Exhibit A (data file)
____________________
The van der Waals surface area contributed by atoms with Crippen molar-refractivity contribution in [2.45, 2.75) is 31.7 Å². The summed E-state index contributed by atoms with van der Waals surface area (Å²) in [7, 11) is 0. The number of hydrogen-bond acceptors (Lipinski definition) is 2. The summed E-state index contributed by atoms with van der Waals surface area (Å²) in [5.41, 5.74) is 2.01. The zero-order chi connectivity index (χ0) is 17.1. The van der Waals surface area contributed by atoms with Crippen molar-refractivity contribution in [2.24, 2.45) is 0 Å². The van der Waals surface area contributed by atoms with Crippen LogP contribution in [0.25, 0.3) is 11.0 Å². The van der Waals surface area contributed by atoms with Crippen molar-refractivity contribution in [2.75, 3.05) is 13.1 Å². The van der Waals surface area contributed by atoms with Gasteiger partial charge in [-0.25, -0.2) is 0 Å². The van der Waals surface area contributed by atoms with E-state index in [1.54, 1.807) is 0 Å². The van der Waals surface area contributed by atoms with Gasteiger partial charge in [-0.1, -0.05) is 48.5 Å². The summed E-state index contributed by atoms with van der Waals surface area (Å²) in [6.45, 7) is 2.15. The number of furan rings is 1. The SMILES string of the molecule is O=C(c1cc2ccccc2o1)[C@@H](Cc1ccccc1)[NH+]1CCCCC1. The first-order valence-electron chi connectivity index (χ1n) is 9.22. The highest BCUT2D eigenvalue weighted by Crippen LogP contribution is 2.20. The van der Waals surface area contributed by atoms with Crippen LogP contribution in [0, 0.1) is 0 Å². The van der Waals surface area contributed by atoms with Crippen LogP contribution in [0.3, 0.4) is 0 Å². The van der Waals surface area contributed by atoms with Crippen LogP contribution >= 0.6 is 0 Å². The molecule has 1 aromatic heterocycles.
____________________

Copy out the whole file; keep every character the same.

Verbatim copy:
The van der Waals surface area contributed by atoms with Crippen molar-refractivity contribution in [2.45, 2.75) is 31.7 Å². The summed E-state index contributed by atoms with van der Waals surface area (Å²) in [7, 11) is 0. The number of hydrogen-bond acceptors (Lipinski definition) is 2. The summed E-state index contributed by atoms with van der Waals surface area (Å²) in [5.41, 5.74) is 2.01. The zero-order chi connectivity index (χ0) is 17.1. The van der Waals surface area contributed by atoms with Crippen molar-refractivity contribution in [2.24, 2.45) is 0 Å². The van der Waals surface area contributed by atoms with Crippen LogP contribution in [0.25, 0.3) is 11.0 Å². The van der Waals surface area contributed by atoms with Crippen molar-refractivity contribution in [2.75, 3.05) is 13.1 Å². The van der Waals surface area contributed by atoms with Gasteiger partial charge in [-0.25, -0.2) is 0 Å². The van der Waals surface area contributed by atoms with E-state index in [1.54, 1.807) is 0 Å². The van der Waals surface area contributed by atoms with Gasteiger partial charge in [-0.1, -0.05) is 48.5 Å². The summed E-state index contributed by atoms with van der Waals surface area (Å²) in [6.45, 7) is 2.15. The number of furan rings is 1. The SMILES string of the molecule is O=C(c1cc2ccccc2o1)[C@@H](Cc1ccccc1)[NH+]1CCCCC1. The first-order valence-electron chi connectivity index (χ1n) is 9.22. The highest BCUT2D eigenvalue weighted by Crippen LogP contribution is 2.20. The van der Waals surface area contributed by atoms with Crippen LogP contribution in [0, 0.1) is 0 Å². The van der Waals surface area contributed by atoms with Crippen LogP contribution in [0.3, 0.4) is 0 Å². The van der Waals surface area contributed by atoms with Crippen LogP contribution >= 0.6 is 0 Å². The molecule has 1 aromatic heterocycles.